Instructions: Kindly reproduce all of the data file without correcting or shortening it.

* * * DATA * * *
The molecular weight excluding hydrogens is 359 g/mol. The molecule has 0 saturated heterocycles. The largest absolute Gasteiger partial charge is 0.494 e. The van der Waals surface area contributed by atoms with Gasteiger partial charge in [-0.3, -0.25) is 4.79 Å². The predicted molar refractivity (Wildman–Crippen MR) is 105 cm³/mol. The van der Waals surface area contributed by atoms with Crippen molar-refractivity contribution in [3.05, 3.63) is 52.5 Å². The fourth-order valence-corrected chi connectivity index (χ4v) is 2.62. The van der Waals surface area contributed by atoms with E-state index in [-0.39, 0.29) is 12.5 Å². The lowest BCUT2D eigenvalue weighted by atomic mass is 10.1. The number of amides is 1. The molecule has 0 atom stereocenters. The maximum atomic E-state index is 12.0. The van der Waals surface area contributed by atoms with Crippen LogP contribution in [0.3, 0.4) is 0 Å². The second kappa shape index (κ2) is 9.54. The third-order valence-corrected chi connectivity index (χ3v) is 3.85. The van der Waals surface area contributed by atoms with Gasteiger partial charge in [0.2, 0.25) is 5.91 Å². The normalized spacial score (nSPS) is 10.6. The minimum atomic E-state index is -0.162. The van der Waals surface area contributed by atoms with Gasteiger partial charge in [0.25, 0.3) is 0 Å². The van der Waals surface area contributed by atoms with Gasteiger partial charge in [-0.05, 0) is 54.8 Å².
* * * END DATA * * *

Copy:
The molecular weight excluding hydrogens is 359 g/mol. The molecule has 0 saturated heterocycles. The largest absolute Gasteiger partial charge is 0.494 e. The van der Waals surface area contributed by atoms with Gasteiger partial charge in [-0.3, -0.25) is 4.79 Å². The predicted molar refractivity (Wildman–Crippen MR) is 105 cm³/mol. The van der Waals surface area contributed by atoms with Crippen molar-refractivity contribution in [3.05, 3.63) is 52.5 Å². The fourth-order valence-corrected chi connectivity index (χ4v) is 2.62. The van der Waals surface area contributed by atoms with E-state index in [-0.39, 0.29) is 12.5 Å². The lowest BCUT2D eigenvalue weighted by atomic mass is 10.1. The number of amides is 1. The molecule has 0 atom stereocenters. The maximum atomic E-state index is 12.0. The van der Waals surface area contributed by atoms with Crippen LogP contribution in [0.3, 0.4) is 0 Å². The second kappa shape index (κ2) is 9.54. The third-order valence-corrected chi connectivity index (χ3v) is 3.85. The van der Waals surface area contributed by atoms with Gasteiger partial charge in [0.2, 0.25) is 5.91 Å². The normalized spacial score (nSPS) is 10.6. The minimum atomic E-state index is -0.162. The van der Waals surface area contributed by atoms with Gasteiger partial charge in [0.25, 0.3) is 0 Å². The van der Waals surface area contributed by atoms with Gasteiger partial charge in [-0.05, 0) is 54.8 Å².